10. 10. EVOHEthylene-vinyl alcohol resins are hydrolysed co-polymers of ethyleneand vinylacetate. The resulting structure combines the excellent gasbarrier properties of vinyl alcohol and the chemical resistance andprocessability of polyethylene. EVOH exhibits under dry conditions anexceptional gas barrier. Under the influence of humidity, these barrierproperties deteriorate however dramatically. This is due to the factthat EVOH contains large amounts of hydrophilic hydroxy groups,which readily interact with water.EVOH films are usually embedded in polyolefin layers with a good waterbarrier.EVOH resins are highly crystalline, thermally stable, have highmechanical strength, elasticity and surface hardness, very high gloss,low haze, good abrasion resistance, very high resistance to oils andorganic solvents, and provide an excellent barrier to odours. EVOHmulti-layer materials are often employed in modified atmospherepackaging of ready meals, cured meat, bakery products or fresh pasta.(PE/EVOH/PE or PA/EVOH/PE for lidding PS/EVOH/PE for tray material).
  11. 11. PVdCVinylidene chloride is usually co-polymerised with vinyl chloride(typically 20%) to yield a soft, tough and relatively impermeable film.It is an especially heavy polymer (density 1.68 – 1.75 g/m3). PurePVdC results in a stiff, brittle film hardly suitable for packagingpurposes. Co-polymers of PVdC show a unique combination of lowwater vapour transmission rate and oxygen permeability (SARAN® 25 m: WVTR 2.4 g/m2*day (38°C/90%RH), O2 -TR: 16ml/m2*day*bar (23°C/50%RH)).PVdC lattices are very often applied as aqueous dispersion to paperand plastics films to provide barrier to gases and moisture and odours.It provides furthermore a reasonable sealability to any substrate.Typical applications are medical blister (PVC 250 m / 40 g/m2 PVDC)or biscuit wrapping (PAP 60 g/m2 / PVDC 20 g/m2).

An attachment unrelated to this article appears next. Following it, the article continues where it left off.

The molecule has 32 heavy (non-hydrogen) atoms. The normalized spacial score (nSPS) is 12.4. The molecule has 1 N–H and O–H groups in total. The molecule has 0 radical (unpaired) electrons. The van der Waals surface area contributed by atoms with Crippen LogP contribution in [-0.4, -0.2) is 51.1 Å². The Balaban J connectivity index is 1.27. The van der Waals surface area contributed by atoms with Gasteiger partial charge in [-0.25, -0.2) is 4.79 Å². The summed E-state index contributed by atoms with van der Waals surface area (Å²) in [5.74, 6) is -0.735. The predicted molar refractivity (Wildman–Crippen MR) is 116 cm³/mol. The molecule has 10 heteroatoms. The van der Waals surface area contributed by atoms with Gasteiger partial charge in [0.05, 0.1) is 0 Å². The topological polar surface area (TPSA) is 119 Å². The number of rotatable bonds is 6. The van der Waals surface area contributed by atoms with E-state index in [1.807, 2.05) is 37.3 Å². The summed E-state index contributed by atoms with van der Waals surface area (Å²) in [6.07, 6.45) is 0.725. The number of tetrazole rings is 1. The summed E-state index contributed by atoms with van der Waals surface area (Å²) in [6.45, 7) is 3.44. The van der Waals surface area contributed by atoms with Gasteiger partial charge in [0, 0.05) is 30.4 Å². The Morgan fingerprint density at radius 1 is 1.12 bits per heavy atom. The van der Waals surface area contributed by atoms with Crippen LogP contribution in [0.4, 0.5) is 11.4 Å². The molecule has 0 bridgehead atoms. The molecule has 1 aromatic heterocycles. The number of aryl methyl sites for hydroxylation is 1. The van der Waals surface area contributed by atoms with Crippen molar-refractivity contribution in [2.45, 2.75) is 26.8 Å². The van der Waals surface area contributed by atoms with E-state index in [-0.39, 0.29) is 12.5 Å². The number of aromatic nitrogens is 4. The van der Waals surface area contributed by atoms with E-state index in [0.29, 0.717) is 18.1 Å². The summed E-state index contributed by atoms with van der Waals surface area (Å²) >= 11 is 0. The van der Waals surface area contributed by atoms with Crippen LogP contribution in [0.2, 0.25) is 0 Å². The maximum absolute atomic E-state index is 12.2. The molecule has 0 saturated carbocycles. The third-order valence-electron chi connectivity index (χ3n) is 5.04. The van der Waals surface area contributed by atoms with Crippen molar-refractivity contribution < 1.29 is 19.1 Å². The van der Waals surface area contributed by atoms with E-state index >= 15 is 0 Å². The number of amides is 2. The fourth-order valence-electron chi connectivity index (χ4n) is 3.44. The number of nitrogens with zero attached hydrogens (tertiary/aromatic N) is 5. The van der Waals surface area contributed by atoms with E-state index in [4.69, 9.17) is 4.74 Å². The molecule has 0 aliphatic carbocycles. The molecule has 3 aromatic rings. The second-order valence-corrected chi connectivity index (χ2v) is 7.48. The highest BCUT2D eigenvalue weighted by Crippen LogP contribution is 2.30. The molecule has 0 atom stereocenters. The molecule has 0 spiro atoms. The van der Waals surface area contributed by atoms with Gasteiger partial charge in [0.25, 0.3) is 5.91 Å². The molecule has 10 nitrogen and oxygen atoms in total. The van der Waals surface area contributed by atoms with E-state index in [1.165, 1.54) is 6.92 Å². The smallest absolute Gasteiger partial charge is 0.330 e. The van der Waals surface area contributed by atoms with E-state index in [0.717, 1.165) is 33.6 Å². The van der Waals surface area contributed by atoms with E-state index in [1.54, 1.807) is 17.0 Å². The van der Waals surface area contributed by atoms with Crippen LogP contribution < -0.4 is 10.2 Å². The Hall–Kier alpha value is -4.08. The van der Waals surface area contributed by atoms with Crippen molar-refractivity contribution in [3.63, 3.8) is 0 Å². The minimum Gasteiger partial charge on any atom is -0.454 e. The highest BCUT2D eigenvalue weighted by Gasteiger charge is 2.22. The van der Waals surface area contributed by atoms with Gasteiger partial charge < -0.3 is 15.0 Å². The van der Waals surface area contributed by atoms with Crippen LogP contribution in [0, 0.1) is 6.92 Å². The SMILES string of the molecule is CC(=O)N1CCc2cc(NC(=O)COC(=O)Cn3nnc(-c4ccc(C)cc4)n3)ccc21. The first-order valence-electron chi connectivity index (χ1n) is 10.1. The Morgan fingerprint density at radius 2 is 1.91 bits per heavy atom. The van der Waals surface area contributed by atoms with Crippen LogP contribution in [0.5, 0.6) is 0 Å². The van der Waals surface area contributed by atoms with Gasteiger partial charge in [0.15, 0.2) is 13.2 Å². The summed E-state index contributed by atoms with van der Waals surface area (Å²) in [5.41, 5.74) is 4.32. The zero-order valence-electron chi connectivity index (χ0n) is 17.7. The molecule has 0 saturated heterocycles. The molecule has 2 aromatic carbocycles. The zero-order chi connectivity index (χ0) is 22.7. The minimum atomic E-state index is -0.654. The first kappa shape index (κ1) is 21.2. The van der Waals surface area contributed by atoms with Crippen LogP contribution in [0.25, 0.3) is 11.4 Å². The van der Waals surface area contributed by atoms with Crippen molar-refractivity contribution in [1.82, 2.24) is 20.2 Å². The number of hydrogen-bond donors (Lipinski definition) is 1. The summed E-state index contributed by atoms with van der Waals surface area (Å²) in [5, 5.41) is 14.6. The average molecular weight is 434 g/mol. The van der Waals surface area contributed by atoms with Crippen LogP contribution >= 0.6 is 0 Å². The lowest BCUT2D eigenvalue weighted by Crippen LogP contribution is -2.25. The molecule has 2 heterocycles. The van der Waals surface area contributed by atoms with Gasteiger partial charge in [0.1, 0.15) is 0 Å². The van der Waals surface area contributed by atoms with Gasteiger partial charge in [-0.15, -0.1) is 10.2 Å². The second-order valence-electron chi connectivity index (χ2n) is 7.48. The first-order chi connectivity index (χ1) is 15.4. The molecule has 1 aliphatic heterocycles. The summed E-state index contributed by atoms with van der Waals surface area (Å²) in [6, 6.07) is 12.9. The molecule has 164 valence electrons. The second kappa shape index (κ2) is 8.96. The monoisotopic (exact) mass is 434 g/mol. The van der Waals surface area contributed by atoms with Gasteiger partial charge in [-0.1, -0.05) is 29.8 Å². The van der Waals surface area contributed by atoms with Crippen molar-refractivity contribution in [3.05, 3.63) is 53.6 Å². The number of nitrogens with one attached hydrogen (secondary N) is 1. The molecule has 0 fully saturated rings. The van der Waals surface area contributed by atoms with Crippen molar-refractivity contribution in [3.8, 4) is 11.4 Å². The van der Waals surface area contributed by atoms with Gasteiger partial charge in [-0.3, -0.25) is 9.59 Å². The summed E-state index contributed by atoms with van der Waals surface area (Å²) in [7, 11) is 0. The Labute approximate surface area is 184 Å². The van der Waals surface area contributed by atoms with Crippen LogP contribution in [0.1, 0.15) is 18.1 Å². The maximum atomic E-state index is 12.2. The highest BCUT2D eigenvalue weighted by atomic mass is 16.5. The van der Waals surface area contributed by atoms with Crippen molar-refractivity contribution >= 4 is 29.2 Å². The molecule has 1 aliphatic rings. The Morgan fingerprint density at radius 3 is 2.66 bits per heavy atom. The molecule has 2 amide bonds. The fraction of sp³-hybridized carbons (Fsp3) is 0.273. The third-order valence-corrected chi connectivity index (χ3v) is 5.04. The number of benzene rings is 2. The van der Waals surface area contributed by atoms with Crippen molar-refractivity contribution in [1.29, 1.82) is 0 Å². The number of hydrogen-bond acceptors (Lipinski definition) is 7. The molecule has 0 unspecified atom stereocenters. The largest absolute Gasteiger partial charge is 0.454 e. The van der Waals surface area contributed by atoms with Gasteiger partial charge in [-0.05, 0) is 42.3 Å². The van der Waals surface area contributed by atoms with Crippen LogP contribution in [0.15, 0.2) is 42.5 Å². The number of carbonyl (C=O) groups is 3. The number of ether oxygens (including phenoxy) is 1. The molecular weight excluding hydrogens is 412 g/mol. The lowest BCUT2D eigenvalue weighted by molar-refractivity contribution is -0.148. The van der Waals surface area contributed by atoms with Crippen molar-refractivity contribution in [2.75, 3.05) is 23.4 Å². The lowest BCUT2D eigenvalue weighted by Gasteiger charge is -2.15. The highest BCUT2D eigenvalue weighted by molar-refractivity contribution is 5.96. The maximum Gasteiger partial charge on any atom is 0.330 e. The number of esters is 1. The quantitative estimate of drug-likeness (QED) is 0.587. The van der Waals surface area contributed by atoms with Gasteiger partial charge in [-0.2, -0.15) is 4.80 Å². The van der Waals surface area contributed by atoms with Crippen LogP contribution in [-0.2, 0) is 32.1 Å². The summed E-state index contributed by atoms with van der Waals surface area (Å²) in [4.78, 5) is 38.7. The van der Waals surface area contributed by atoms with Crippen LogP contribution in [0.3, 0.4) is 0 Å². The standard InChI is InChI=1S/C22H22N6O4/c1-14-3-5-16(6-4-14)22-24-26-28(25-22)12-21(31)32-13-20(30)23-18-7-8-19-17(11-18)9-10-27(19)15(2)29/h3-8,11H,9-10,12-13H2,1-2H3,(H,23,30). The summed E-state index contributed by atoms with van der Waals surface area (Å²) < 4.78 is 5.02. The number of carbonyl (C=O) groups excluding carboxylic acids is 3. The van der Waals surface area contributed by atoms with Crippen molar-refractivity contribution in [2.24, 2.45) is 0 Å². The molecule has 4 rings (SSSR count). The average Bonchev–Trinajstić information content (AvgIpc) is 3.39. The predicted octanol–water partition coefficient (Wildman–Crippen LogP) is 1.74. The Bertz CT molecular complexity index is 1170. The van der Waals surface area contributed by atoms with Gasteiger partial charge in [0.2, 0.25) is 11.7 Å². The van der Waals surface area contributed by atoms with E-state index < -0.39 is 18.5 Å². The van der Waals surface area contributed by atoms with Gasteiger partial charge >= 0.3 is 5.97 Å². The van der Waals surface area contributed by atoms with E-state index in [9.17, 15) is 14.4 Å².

12. 12. BAREXBAREX is a tradename for rubber-modified co-polymers of acrylonitrile andmethyl acrylate. They were originally developed for beverage bottle usagebecause of their excellent barrier properties, clarity, high impact strength andinsolubility in many organic solvents. In flexible packaging its outstandingresistance to oils, fats and aggressive products are appreciated. It replacespolyethylene as a sealant in cases where the product is too aggressive to be indirect contact with polyolefins. In laminates with paper/aluminium foil/BAREX itis frequently used in form of sachets for packaging soups, spices, aromas,perfumes or lemon juice.
  13. 13. Coated materials: metallisingMetallised film is developed by vapourising molten metal, anddepositing it onto a cold polymer web. Aluminium is most commonlyused because of its cost-effectiveness. The process takes place in avacuum chamber; the amount of metal applied is carefully controlled byinstrumentation, and the vacuum temperature of the metal and speedof the web feed must also be closely monitored. The thickness of thedeposited layer is approximately 30 nm. Metallisation improves themoisture- and gas-barrier properties of the film and prevents light fromreaching the product. It also confers the material a glossy metalappearance. It is therefore also used for decorative purposes e.g. in theconfectionery market segment. The two most common substrates arePET and OPP. HDPE and OPA are less frequently metallised. Applicationsare very wide spread in packaging of water- and oxygen sensitive fillinggoods
  14. 14. Raw materials - Barrier films Vacuum coated films Metallization process THE KEY PARAMETERS OF THE METALLIZING PROCESS ARE: •stable vacuum for even and consistent coating;•temperature control to avoid deformation and damage to the material; •accurate winding control especially on the low tension range.